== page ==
Police investigate after sudden death of white-tailed eagle on Isle of Wight

Another white-tailed eagle has died in southern England and another police investigation has been launched. This is the third one since October 2021 and all three investigations are focused on eagles from the Isle of Wight Reintroduction Project.

[A young white-tailed eagle, photo by Garth Peacock]

Hampshire Police have become involved after this latest eagle’s ‘sudden death’ on 24th February 2022. A post-mortem has revealed the eagle was carrying avian flu but this has not been confirmed as the cause of death and other evidence, not yet in the public domain, suggests there may be more to this than meets the eye.

Forestry England and the Roy Dennis Wildlife Foundation, partners on the eagle reintroduction project, have issued a very carefully-worded statement:

A satellite-tracked White-tailed Eagle from the Isle of Wight reintroduction scheme was found dead on the Isle of Wight on 24 February 2022. Circumstances surrounding the sudden death of the bird are being investigated by Hampshire Police and partners.

During a post mortem examination it has been identified that the bird was carrying avian influenza, although it is unknown at this stage if this is related to the bird’s death and enquiries are continuing‘.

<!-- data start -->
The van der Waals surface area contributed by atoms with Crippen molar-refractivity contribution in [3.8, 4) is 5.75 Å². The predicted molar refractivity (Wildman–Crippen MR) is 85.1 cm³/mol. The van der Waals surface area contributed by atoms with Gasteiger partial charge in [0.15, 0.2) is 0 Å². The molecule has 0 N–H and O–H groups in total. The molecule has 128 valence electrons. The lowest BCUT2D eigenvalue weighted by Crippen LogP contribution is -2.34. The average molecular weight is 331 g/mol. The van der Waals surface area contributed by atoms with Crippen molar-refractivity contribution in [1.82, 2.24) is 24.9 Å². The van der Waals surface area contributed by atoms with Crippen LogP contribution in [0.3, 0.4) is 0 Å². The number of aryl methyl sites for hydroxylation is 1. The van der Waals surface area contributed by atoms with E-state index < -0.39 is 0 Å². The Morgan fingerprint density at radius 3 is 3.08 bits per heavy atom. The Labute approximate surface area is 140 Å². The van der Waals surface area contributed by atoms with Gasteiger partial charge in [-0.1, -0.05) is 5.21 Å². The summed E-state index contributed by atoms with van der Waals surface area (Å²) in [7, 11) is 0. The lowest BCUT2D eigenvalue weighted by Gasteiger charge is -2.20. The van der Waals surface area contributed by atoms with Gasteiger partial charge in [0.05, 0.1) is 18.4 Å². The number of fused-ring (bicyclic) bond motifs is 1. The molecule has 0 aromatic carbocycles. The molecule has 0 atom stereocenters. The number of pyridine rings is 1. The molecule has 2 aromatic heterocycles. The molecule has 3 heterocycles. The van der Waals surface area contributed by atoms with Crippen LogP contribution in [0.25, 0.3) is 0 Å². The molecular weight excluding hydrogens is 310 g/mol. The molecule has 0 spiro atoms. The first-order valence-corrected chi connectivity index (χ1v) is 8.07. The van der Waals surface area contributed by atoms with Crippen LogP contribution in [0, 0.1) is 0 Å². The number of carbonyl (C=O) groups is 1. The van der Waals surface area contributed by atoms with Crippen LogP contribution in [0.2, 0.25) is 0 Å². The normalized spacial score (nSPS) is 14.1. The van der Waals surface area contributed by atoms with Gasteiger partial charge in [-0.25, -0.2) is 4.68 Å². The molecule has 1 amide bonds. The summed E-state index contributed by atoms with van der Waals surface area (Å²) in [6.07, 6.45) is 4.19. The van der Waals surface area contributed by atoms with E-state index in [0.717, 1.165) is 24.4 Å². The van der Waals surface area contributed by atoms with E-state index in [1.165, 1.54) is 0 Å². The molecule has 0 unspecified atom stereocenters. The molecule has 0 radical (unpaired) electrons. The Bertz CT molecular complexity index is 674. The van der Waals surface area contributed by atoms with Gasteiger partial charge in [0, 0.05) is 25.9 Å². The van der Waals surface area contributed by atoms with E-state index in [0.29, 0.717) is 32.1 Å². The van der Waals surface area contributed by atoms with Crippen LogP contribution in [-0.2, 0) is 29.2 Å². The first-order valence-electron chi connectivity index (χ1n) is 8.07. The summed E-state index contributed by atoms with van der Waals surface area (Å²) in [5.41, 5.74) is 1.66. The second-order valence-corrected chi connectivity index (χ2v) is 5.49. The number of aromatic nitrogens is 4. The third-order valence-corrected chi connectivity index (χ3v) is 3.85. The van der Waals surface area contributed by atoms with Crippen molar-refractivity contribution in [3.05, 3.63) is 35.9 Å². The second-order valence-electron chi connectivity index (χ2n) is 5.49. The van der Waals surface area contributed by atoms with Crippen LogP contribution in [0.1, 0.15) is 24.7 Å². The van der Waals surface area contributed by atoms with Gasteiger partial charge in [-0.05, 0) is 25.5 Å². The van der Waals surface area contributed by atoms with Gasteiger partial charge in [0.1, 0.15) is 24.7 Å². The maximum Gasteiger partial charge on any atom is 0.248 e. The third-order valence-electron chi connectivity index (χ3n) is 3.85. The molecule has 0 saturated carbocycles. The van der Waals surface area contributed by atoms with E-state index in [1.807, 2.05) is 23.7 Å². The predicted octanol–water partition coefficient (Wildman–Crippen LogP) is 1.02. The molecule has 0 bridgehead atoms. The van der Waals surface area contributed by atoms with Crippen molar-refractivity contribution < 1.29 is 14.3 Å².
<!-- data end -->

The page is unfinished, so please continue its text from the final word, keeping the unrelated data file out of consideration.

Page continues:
A spokesperson for Hampshire Constabulary said:

We were called shortly after 5pm on Thursday 24 February to a report of a dead sea eagle on Bowcombe Road on the Isle of Wight.

The investigation into the circumstances surrounding the animals death is ongoing.

We are not linking this to any other investigations at this time‘.

We are still waiting for the post-mortem and toxicology results to be published from the two other young sea eagles that have died in suspicious circumstances (see here). Both eagles were found dead on game-shooting estates, one in Sussex in October 2021 and one in Dorset in January 2022. Neither of them tested positive for avian flu.

There is ongoing police activity on both these cases, which may account for Dorset and Sussex police’s reluctance to release the post mortem results, but the longer this secrecy goes on, the more damaging to those force’s reputations when the results do finally emerge. And emerge they will, you can be sure of that.

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